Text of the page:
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K&D LLC v. Trump Old Post Office LLC

United States District Court, District of Columbia

November 26, 2018

K&D, LLC t/a CORK, Plaintiff,
TRUMP OLD POST OFFICE, LLC, and DONALD J. TRUMP, individually, and in his personal capacity, Defendants.

          MEMORANDUM OPINION [DKT. ## 31, 32]


         Plaintiff K&D, LLC is the owner and operator of Cork Wine Bar (hereinafter, "plaintiff or "Cork"), a restaurant and bar located in the downtown Washington, D.C. area. Am. Compl. 2 [Dkt. #30]. On March 9, 2017, Cork brought this action against defendants Trump Old Post Office, LLC ("OPO") and President Donald J. Trump ("President Trump" or "the President"), alleging that defendants are liable in tort for unfair competition under D.C. common law and seeking injunctive relief. Id. at ¶¶ 30-42; see D.C. Sup. Ct. Compl. 11 [Dkt. #1-1].[1] OPO, which is owned by a revocable trust that acts for the sole benefit of President Trump, operates a hotel and restaurants under the name Trump International Hotel ("Hotel"). Am. Compl. ¶¶ 2, 5, 12-13. The Hotel is located within the historic Old Post Office Pavilion at 1100 Pennsylvania Avenue, N.W., which OPO leases from the General Services Administration ("GSA"). Id. at ¶¶ 7-8.

         Pending before the Court are OPO's and the President's motions to dismiss. See Def. Trump Old Post Office LLC's Mot. to Dismiss and Stmt, of Points and Authorities in Support ("OPO Mot. to Dismiss") [Dkt. ## 31, 31-1]; Def. Donald J. Trump's Mot. to Dismiss ("Pres. Trump Mot. to Dismiss") [Dkt. # 32]. Upon consideration of the pleadings and the relevant law, and for the reasons stated below, defendants' motions to dismiss are GRANTED and this case is DISMISSED.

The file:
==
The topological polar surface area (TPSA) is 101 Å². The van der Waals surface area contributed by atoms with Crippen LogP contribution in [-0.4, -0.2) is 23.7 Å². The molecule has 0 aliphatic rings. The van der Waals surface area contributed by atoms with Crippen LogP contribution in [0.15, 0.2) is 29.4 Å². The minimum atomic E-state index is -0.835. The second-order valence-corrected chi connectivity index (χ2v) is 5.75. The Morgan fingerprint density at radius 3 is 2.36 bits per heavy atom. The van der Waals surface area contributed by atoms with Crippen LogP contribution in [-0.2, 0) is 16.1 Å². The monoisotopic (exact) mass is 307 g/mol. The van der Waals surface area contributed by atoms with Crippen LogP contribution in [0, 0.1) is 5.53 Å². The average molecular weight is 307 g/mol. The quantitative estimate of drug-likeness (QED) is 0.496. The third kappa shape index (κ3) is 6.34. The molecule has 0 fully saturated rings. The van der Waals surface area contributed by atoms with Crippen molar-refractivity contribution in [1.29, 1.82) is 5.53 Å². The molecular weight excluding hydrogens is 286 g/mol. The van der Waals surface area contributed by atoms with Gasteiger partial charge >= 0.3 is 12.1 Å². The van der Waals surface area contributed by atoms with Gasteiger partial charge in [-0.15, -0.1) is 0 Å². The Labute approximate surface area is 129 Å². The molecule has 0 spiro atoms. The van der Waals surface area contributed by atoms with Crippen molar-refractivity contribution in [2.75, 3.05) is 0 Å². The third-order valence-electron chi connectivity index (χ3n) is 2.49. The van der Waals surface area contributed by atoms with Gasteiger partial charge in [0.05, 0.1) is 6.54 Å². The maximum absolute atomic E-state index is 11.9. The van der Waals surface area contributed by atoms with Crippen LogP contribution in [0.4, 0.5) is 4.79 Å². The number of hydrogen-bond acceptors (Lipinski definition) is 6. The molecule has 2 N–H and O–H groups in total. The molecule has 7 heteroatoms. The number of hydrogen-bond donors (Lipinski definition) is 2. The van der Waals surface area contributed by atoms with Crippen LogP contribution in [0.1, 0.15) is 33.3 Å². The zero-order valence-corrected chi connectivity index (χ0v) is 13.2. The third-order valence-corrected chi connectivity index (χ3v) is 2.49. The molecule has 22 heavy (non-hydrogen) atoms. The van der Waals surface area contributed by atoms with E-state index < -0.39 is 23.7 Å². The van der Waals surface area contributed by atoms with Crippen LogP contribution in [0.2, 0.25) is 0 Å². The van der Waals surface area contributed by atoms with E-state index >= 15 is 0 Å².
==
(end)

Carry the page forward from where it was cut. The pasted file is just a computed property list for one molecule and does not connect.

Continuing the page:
The crux of Cork's complaint is that since President Trump took office on January 20, 2017, Cork has been damaged by unfair competition resulting from the President's ownership, through OPO, of the Hotel. Cork alleges that it "competes with the restaurants in the Hotel by providing the same or similar services that are provided by them in the same marketplace." Am. Compl. ¶ 32. Specifically, Cork asserts that a large portion of its business involves hosting and catering "receptions and dinners for large groups of lobbyists, as well as for political fundraisers and conventions" attended by individuals and organizations who have business before and/or seek to influence federal officials and United States policy. Id. at ¶ 4, 19, 24-28.